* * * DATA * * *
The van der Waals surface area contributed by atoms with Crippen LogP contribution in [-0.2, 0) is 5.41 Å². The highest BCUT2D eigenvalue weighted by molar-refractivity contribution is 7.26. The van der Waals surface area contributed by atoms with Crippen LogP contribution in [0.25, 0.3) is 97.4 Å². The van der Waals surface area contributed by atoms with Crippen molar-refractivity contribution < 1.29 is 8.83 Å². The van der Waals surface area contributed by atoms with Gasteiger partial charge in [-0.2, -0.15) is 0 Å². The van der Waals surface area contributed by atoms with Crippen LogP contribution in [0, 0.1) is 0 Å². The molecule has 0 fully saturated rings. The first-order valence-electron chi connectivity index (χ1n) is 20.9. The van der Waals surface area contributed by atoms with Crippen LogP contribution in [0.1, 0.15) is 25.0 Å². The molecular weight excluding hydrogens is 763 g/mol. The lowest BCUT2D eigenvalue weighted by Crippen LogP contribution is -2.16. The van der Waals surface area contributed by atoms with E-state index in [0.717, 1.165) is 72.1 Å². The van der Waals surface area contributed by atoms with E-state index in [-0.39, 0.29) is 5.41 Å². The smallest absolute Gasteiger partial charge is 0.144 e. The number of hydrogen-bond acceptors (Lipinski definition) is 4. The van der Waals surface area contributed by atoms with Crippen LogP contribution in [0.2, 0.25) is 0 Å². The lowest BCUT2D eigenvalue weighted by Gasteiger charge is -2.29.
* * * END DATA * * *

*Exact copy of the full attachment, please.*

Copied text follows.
The van der Waals surface area contributed by atoms with Crippen LogP contribution in [-0.2, 0) is 5.41 Å². The highest BCUT2D eigenvalue weighted by molar-refractivity contribution is 7.26. The van der Waals surface area contributed by atoms with Crippen LogP contribution in [0.25, 0.3) is 97.4 Å². The van der Waals surface area contributed by atoms with Crippen molar-refractivity contribution < 1.29 is 8.83 Å². The van der Waals surface area contributed by atoms with Gasteiger partial charge in [-0.2, -0.15) is 0 Å². The van der Waals surface area contributed by atoms with Crippen LogP contribution in [0, 0.1) is 0 Å². The molecule has 0 fully saturated rings. The first-order valence-electron chi connectivity index (χ1n) is 20.9. The van der Waals surface area contributed by atoms with Crippen LogP contribution in [0.1, 0.15) is 25.0 Å². The molecular weight excluding hydrogens is 763 g/mol. The lowest BCUT2D eigenvalue weighted by Crippen LogP contribution is -2.16. The van der Waals surface area contributed by atoms with E-state index in [0.717, 1.165) is 72.1 Å². The van der Waals surface area contributed by atoms with E-state index in [-0.39, 0.29) is 5.41 Å². The smallest absolute Gasteiger partial charge is 0.144 e. The number of hydrogen-bond acceptors (Lipinski definition) is 4. The van der Waals surface area contributed by atoms with Crippen LogP contribution in [0.2, 0.25) is 0 Å². The lowest BCUT2D eigenvalue weighted by Gasteiger charge is -2.29.